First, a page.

"I don't know what's wrong. I don't feel very good," Virginia forward Marc Ivaroni said before practice the other day. "I've been getting these weird illnesses. Just from eating. I get sick."

Ivaroni is typical of Virginia basketball this season. An 8-9 overall record and 3-6 Atlantic Coast COnference mark is not surprising for coach Terry Holland's Squad, considering the circumstances.

Virginia's problem started during last year's spring semester when starting guard Dave Koesters lost his academic eligibility for the first four games of this season.

The Cavaliers, who escaped injuries and other problems a year ago, then lost Otis Fulton for four games when he injured a knee in Virginia's opening game.

Fulton, the starting cneter as a freshman, has been bothered by a floating cartilage in his right elbow since his return. He takes injections and needs to shoot a jumper to get momentum on his foul shots. Postseason surgery is indicated.

Joe Perry, one of two freshmen recruited to replace ACC tourney most valuable player Wally Walker at small forward, decided after the Cavs' first game that he didn't want to sit behind Mike Owens for four years. He transfered to East Tennessee State.

Ivaroni, a strong defensive player, became ill, apparently with the flu. He missed one game (William and Mary Jan. 10) and has not been the same since!

Steve Castellan, the 6-foot-8, 215-pound sophomore from St. Anselm's in Washington, replaecd Fulton at center. Three weeks ago, he tore a ligament in his left thumb. He continued playing, but his shooting - like the entire team's ' is off target.

Owens, from Einstein High, in Kensington, Md., recently caught the flu, too. He went to the bathroom at 6 a.m. one morning, to throw up for the third time that night, and didn't make it back to bed. He fainted, fell down and broke his jaw and many teeth. It took a six-hour operation to wire his jaws together. He has missed four games.

With Owens out and Perry gone, Holland moved star guard Billy Langloh to small forward. Two games ago, against Tulane, Langloh severely sprained an ankle, Holland is hopeful that both Langloh and Owens will be back in two to three weeks, just in time for the ACC tournament.

"We bring out the bandaids and piece them together for the next game," concluded Holland.

The Cavs' next game is Wednesday night at Maryland, an ACC foe also eligible for medicare. It was this week last season that Virginia began playing the consistent basketball, with that wonderfully patient offense, that would take it past North Carolina State, Maryland and North Carolina on successive nights for the ACC title.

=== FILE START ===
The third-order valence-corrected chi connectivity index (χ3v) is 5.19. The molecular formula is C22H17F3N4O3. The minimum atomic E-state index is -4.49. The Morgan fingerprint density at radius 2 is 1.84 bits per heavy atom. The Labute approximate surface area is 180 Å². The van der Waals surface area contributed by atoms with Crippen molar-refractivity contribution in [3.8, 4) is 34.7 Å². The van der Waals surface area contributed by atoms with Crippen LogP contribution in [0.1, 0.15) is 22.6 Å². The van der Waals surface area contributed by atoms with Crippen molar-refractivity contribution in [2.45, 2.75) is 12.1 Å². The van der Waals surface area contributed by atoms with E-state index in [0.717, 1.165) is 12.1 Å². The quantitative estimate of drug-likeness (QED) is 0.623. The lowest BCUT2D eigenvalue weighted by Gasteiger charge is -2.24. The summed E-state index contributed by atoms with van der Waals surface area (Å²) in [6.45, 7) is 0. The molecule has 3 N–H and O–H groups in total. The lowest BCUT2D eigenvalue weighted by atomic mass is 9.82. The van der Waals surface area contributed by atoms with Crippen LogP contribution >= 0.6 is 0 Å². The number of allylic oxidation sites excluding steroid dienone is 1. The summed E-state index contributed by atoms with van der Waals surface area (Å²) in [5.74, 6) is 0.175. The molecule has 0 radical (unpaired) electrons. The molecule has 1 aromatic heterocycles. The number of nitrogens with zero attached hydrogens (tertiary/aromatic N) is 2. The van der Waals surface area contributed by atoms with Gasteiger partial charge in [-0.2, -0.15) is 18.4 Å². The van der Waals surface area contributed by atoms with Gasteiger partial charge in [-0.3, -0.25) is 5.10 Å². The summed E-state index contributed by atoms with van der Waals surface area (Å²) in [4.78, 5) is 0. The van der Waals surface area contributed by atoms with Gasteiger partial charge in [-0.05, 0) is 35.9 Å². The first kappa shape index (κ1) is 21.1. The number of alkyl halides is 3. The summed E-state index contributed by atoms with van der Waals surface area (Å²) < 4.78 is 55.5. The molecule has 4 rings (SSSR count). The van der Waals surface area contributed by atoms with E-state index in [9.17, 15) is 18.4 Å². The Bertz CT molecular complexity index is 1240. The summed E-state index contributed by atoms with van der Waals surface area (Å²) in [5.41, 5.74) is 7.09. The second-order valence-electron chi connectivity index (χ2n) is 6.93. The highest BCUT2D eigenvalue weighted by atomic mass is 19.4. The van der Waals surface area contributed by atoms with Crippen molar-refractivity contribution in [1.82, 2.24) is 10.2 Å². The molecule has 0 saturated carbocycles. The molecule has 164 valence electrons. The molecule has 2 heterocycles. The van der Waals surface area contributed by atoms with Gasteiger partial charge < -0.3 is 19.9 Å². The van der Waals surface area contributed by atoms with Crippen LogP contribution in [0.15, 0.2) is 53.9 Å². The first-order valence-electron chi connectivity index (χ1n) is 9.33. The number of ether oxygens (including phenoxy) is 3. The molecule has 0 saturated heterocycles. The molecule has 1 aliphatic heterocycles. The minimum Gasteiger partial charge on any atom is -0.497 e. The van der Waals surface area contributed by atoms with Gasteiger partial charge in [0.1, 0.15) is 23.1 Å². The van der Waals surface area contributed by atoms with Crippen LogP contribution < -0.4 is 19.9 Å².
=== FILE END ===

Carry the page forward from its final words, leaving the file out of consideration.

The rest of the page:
What has faced Holland for the past month, more than implementing out of necessity a zone defense for the first time in his four years at Virginia> is the delicate job of keeping his club together mentally. He appears to have survived a spell during which the Cavs lost to William and Mary and Virginia Tech and began doubting themselves.

Castellan remembers turbulent January well, and how Holland handled it.

"We wondered, 'What is going on? Can't we do it?' We tried to straighten out our heads in practice. Trying to straighten yourself out mentally when you're physically a disaster area is really hard. It's even hard to have a good practice."

A year ago, when the Cavaliers lost badly, Holland gave them what Castellan described as "a little locker room talk." He accentuated the positive. This season, Holland's chats have increased.

Then, at Tulane in a gym Castellan called a pit, the Cavaliers lost Langloh in the fifth minute and still went on to defeat the Green Wave.

"That," said Castellan, "drew us together as a team. We know now we can do it in a tough situation. We can do it, it's just a matter of when we play 40 minutes of consistent basketball."

Still, Holland said his team is walking a tightrope.

"It (all the problems) hasn't had an adverse effect on us yet," he said. "But we're still walking a very fine line between getting our confidence crushed and putting it all together."

For instance, the Cavs ar shooting only 44 per cent, despite running an offense that gets good open shots. Castellan is still confident; Iavaroni is beginning to waver.

"You can shoot 0 for 15 when you have confidence and you aren't going to worry about it," said Iavaroni. "But when you're 0-6 in the ACC and shoot that, the first thing you say is, 'Let's get out of here.'"

For Wednesday's game, Holland has a manpower problem worse than Maryland's. Until he read that 6-foot-5 Maryland freshman Billy Bryant probably would be ready to play, Holland thought he had a simple solution.

If Maryland played its big lineup of Larry Gibson, Mike Davis and Lawrence Boston, Holland would counter with Fulton, Castellan and Iavaroni. And if Lefty Friesell, Holland's coach at Davidson, decided to go with a three-guard alignment of Brad Davis, Jo Jo Hunter and Brian Magid, then Holland would counter with 5-10 Bobby Stokes, 6-2 William Napper and the 6-1 Koesters.

"If Bryant's ready Wednesday, then we've got a problem," Holland said.

And even the man who kept his team's spirits up for the past month was dismayed over that prospect.